Writer: Joss Whedon, Stan Lee & Jack Kirby (characters)
Cast: Robert Downey, Jr, Chris Evans, Chris Hemsworth, Mark Ruffalo, Scarlett Johansson, Jeremy Renner, James Spader, Elisabeth Olsen, Aaron Taylor-Johnson, Andy Serkis, Samuel L. Jackson, Don Cheadle, Paul Bettany, Anthony Mackie, Thomas Kretschmann, Stellan Skarsgaard, Hayley Atwell, Idris Elba
Running time: 141mins
The lowdown: The gang reassemble in this sequel to the 3rd biggest box office movie of all time. Warped A.I. in the form of tyrannical tin man Ultron is the big bad here, joined by other fan favourites, the mind-meddling Scarlet Witch and her brother, human lightning bolt Quicksilver. Director Joss Whedon doesn’t skimp on the spectacle, delivering half a dozen knockout set-pieces, and the cast are wearing their characters effortlessly by now. But, formula fatigue is beginning to set in and while there is a lot of flying, this Avengers rarely soars.
The full verdict: While beloved, Guardians of the Galaxy cemented the mould for the Marvel superhero movie. Lots of quirky characters played by interesting actors. Lots of banter. Lots of bleeding edge FX action. One MacGuffin. A peril in the sky climax. And a dwindling sense of real emotion.
Unfortunately, Avenger’s: Age of Ultron cannot break out this cast. The déjà vu is not helped by a denouement that echoes the original movie, pitting Earth’s mightiest heroes against a robot army, while a levitated land mass set piece was done in X-Men: Days of Future Past not 12 months ago.
And that film’s Quicksilver also crops up here (now played by Aaron Taylor-Johnson, not Evan Peters), and Tony Stark’s internal turmoil formed the crux of, and seemed to be resolved in, Iron Man 3.
Not that all involved aren’t out to thoroughly entertain. Whedon starts with a bang as the team launch an assault on Hydra baddie Baron von Strucker’s mountain lair. That single impossible shot from Avengers Assemble’s climax featuring the whole team battling various foe is reprised as a mere opener here. And the director has not lost his eye for staging imaginative, visually coherent action.
Once in Strucker’s lair, Tony Stark recovers Loki’s sceptre. But, not before orphaned Wanda Maximoff aka Scarlet Witch (Olsen) puts dark mojo on his mind. This leads him on the path to creating Ultron, an all-powerful artificial intelligence intended to protect the Earth. Naturally, Ultron regards humankind the biggest threat, particularly those heroes residing in Stark Tower.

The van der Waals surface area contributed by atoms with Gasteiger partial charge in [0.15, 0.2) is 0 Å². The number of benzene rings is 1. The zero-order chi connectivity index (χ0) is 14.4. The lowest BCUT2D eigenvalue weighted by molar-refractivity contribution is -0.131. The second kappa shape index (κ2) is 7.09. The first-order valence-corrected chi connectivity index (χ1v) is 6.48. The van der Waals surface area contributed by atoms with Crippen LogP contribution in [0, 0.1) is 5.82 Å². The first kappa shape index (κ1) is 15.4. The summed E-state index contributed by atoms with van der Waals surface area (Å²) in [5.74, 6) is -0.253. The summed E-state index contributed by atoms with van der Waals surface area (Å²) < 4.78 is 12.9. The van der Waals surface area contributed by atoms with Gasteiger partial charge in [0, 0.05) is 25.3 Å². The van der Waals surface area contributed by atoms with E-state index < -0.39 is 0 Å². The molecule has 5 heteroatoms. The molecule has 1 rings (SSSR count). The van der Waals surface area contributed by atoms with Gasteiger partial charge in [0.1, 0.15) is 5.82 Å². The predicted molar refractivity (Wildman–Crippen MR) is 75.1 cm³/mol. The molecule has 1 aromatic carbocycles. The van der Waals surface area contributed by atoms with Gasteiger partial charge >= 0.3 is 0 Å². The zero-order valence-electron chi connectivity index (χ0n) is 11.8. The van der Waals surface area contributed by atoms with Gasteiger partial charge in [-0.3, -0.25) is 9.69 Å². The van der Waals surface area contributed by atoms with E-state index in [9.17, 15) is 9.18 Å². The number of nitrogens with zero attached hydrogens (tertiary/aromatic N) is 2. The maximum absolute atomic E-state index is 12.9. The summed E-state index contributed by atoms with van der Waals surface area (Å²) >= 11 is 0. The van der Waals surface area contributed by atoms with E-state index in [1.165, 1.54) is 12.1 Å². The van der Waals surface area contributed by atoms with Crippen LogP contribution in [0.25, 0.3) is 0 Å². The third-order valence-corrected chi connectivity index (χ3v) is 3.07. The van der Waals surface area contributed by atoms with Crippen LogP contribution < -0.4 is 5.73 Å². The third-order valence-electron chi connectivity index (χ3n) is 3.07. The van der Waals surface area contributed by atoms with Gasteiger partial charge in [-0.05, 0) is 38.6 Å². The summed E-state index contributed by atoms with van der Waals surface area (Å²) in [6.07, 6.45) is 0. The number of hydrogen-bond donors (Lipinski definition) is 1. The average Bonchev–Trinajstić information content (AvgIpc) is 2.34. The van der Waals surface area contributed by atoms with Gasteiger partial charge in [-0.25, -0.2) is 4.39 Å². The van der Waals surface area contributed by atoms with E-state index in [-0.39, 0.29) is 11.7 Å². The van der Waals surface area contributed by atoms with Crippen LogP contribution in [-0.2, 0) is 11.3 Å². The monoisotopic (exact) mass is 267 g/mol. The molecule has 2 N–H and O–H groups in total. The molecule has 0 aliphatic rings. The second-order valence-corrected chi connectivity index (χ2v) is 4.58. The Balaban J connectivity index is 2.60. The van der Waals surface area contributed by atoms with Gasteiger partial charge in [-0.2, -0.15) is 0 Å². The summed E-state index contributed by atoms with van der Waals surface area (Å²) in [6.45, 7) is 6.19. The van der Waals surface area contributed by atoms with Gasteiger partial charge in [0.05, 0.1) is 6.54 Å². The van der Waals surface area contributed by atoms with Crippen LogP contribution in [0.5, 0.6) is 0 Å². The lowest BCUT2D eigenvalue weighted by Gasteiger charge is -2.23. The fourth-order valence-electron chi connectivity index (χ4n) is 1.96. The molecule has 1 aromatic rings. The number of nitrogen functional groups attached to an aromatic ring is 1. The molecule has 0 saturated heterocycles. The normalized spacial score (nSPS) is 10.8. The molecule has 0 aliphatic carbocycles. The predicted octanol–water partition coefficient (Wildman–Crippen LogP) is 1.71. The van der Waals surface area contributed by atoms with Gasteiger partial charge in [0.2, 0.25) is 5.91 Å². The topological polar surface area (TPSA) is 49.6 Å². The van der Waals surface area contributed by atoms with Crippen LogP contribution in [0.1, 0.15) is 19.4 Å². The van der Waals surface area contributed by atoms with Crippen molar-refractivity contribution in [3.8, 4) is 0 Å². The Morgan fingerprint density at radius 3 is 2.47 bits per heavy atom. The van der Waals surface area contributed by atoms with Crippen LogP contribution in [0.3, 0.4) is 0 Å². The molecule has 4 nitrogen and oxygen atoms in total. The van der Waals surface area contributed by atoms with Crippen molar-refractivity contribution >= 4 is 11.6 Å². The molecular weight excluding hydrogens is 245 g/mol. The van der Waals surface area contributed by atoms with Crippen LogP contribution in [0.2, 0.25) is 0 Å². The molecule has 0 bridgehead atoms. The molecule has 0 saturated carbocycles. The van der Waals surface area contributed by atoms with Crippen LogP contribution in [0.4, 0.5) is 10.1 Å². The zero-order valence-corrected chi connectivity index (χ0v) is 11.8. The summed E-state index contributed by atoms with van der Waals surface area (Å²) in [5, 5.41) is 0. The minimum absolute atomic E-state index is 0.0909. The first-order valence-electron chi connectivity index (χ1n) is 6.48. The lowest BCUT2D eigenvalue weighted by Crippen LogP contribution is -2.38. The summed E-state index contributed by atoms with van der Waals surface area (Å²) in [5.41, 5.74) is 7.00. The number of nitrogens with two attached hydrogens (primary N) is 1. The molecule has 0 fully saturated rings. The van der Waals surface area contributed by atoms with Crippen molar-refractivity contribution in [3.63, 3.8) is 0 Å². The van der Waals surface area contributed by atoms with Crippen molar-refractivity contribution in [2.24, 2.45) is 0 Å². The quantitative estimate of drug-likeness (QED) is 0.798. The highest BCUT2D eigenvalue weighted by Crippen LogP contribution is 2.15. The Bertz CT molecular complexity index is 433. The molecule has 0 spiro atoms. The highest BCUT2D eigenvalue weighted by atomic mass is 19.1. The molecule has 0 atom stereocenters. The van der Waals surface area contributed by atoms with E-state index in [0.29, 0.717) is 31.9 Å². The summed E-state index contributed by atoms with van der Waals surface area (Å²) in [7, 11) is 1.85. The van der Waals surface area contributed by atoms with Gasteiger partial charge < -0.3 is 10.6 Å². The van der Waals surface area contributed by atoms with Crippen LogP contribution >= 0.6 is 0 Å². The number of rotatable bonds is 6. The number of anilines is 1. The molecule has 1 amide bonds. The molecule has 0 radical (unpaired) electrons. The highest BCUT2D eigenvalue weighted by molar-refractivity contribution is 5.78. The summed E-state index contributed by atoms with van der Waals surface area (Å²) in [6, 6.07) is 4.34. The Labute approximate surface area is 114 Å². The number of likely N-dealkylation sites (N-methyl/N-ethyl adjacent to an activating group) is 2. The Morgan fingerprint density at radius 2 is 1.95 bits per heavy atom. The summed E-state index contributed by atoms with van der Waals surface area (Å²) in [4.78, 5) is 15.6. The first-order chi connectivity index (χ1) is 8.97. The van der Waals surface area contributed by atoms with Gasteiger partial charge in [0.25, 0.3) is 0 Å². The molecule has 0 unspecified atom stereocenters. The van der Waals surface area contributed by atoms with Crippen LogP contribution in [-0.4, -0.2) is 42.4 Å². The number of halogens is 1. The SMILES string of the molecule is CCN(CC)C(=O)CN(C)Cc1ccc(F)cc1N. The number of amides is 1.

Hobbling the film is an absence of genuine peril; one look at IMdb’s Captain America: Civil War or Thor: Ragnarok pages confirms the major players are coming back to Marvel’s Multi Character Universe.
Meaning those half dozen set-pieces delight the eye but only intermittently tingle the spine. Although Iron Man in Hulkbuster armour vs. a Scarlet Witch’d Hulk does allow for an apocalyptic smackdown, climaxing with on-the-nose 9/11 imagery.
Raising a second issue. Avengers: Age of Ultron goes down the traditional sequel dark tunnel. Even the colour palette is dingier and murkier than the brighter world of the first instalment. And thanks to Scarlet Witch, most Avengers must face their own worst fears to show it’s not just Tony Stark who battles demons.
On paper Ultron is the perfect villain for this age, an intractable maniac intent of bringing destruction in the name of peace. But, the overly-sensitive robot falls short of Loki’s mischievous malice, despite James Spader’s excellent voice work blending rage, snark and confusion and the now-expected flawless CGI.
Yet, unlike the plot, it’s not all doom and gloom. A chase through the streets of South Korea for Ultron’s ultimate weapon is a masterclass in choreographing a mutli-character, multiple transport pursuit, rivalling the assault of Nick Fury’s armoured SUV in Captain America: The Winter Soldier for sheer excitement.
Scarlett Johansson’s Black Widow and Jeremy Renner’s Hawkeye are allowed more character time, demonstrating why they (particularly Hawkeye) are integral to the team.
Taylor-Johnson and Olsen slip perfectly into the established universe as the troubled, destructive siblings. Although inevitably none of Quicksilver’s fleet-footedness here can rival that scene from Days of Future Past.
And take a look at the cast list. How can a film with that many big screen friendly personalities not be diverting for a couple of hours?
Amidst all the fury and dust, arguably the best moment comes when the gang take turns attempting to lift Mjolnir (Thor’s big hammer). Breezy, goofy and with genuine heart, the scene is a nice island in the storm.
It is with trepidation and curiosity that we wait to see how, or indeed if, Marvel will freshen the formula.